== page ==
Thank you so, so much. This is SO lovely. I have to confess here to sometimes skimming through the daily Rabbit Room post, just collecting a phrase here or there to brighten my work day a bit; but with your writing, I cannot skim! There’s a little voice in my head saying “STOP! Slow down! You’re missing so much beauty!” And then I do slow down and am SO glad that I did. Thank you for the opportunity to be still for a moment in my crazy day and remember that fears are to be laughed at. I’ll be sending this to several writer-friends. And that T. S. Elliot quote is now on a bright yellow sticky note, adorning the corner of my computer monitor.

  4. Lanier Ivester


    Jess, sometimes it helps to be reminded that the ‘great ones’ struggled with the very same fears:

    “And what there is to conquer
    By strength and submission, has already been discovered
    Once or twice, or several times, by men whom one cannot hope
    To emulate—but there is no competition—
    There is only the fight to recover what has been lost
    And found and lost again and again: and now, under conditions
    That seem unpropitious.”

    T.S. Eliot, East Coker

    You just stop your ears to those voices. They are not the voice of your Shepherd.

  5. Margret

    Oh Lanier, beloved of the Lord and so many others,

    “[I]f I truly believe that in attempting to write a book I am being obedient to something that God has placed within me, then His pleasure is the final word. It will not matter in the least whether I succeed in the temporal sense or fail utterly.”

    These are the words that strengthen every person who puts feet to faith. They also confirm to me that as long as we do our best with the talents we’ve been given, we will bring pleasure to the Father. Remember? Identical compliments, affirmations, and rewards were given to the servant with five talents and the servant with two. He knows what we’re capable of, knows what we can (and cannot) do, knows our challenges and shortcomings. So when we try, even though our efforts seem paltry next to another’s, we’re rewarded with a Heavenly smile and much, much, unconditional love.

    So thank you for these words and so many others. Thank you for your heart, your graciousness, your compassion, your willingness to share. Thank you for you.

    All of Heaven’s best,

  6. Jess

    Thanks, Lanier. I’m writing that second Eliot quote in my journal right now. It is good to know I am not alone in my fear before I step out to face it. It’s a sort of battle preparation. Girding myself with the tears and prayers of others who have gone before me.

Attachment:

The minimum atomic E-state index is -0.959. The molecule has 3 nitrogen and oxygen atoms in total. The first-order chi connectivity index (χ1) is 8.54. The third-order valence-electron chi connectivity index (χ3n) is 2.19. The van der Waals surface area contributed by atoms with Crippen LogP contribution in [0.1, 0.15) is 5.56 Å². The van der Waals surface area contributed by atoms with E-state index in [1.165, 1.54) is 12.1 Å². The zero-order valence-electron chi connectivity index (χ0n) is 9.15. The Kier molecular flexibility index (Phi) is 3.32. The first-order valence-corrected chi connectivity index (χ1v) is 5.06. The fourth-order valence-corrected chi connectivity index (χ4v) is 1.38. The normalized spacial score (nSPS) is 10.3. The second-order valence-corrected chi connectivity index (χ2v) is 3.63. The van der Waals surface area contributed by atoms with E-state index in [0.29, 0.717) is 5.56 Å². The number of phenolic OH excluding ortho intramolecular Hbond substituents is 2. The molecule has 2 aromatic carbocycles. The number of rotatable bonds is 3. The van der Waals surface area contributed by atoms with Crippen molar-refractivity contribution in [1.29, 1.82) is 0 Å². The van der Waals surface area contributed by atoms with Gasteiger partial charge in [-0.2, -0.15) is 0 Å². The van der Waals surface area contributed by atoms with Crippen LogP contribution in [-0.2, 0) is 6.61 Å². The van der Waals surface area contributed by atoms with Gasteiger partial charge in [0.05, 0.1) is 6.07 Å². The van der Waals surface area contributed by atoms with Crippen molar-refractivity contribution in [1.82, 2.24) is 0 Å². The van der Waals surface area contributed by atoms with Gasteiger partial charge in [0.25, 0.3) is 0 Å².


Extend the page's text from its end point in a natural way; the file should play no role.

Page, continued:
7. JenniferT

    Lanier, you are a woman after my own heart. That Michael Card song, that Chariots of Fire quote, and that line from T. S. Eliot have steered me through many dark waters of doubt and insecurity and confusion in my life. I too kept the writing of my first novel a secret from most people, and I still feel all of the oppressive weight of fear that you struggle with. But there is no doubt about the gorgeous gift of words that God has placed in you, and I will be the first person waiting in line for a copy of your novel when you have given birth to it. You continue to inspire me. Thank you.

  8. SarahN

    This is SO ME. In fact, the very reason I logged onto the Rabbit Room right now is because I’m afraid to set to work–you caught me in the act, much as Liz did for you! Thank you for letting me know that I’m not alone–and for reminding me that this fear is an enemy that can and should be fought. I needed this.

  9. Katie

    Thank you, Lanier!
    Favorite lines: “We are ordinary men and women aflame with immortality and moonstruck mad by a grace we can scarcely fathom. We believe crazy things and we do crazy things as a result. We are loved outrageously, beyond all wisdom and reason, and we can’t keep the joy of the joke to ourselves.”
    It’s kind of ironic … you just encouraged me to leave my writing job. God is calling me elsewhere, and even if it is foolish to the rest of the world, I can’t help but follow. Wherever He leads me, though, I know that He didn’t give me the gift of writing for nothing.

  10. Ron Block


    Lanier, a beauty of a post.

    You have the desire, the deep-down, unstoppable desire to write. That is the valid indicator of a calling. I mean the desires in our spirit, not all the soulish junk we feel. Sometimes people have a “desire” to play music but what they are really wanting is approval, or to feel important, etc. The proof in the pudding is that a person can’t stop doing the thing and knows they would be miserable if they did, and if they do stop for a time they are in fact miserable.

    The opposition an artist feels is a spiritual opposition. God stuck something in our heart to do; he wants us to do it. But we are too busy being Moses. “I’m not a good speaker. So-and-so is a better writer than me. I don’t have a good voice.” We immediately bring up our mountain of evidence that will convince God how wrong he is.

    But the Word comes. Speak to mountain of evidence and say “Be cast into the midst of the sea.” That’s our part in this equation. Jesus said to the man with the withered hand, “Stretch forth thine hand.” The guy could have pulled a Moses. “But what good will that do? It’s been withered for years. I can’t stretch it forth. Let me go to my doctor first and maybe he can give me some stretching exercises to do so I can do what you say.”

    What did the guy actually do? He did as he was told; he heard the Word, and he did it in faith. Bang. Healed.

    I think that’s what God is getting at with artists. Faith is the undergirding support for making art.

  11. kelli

    Lanier…there is such beauty and truth in your post. To believe and act on that belief, to faithe…and to laugh in the face of those fears and doubts. To claim the truth of who we are in Him and who He is in us. In that, He receives the glory!

    I await the day when I can hold your words in my hands and be led closer to His heart as I was by this post.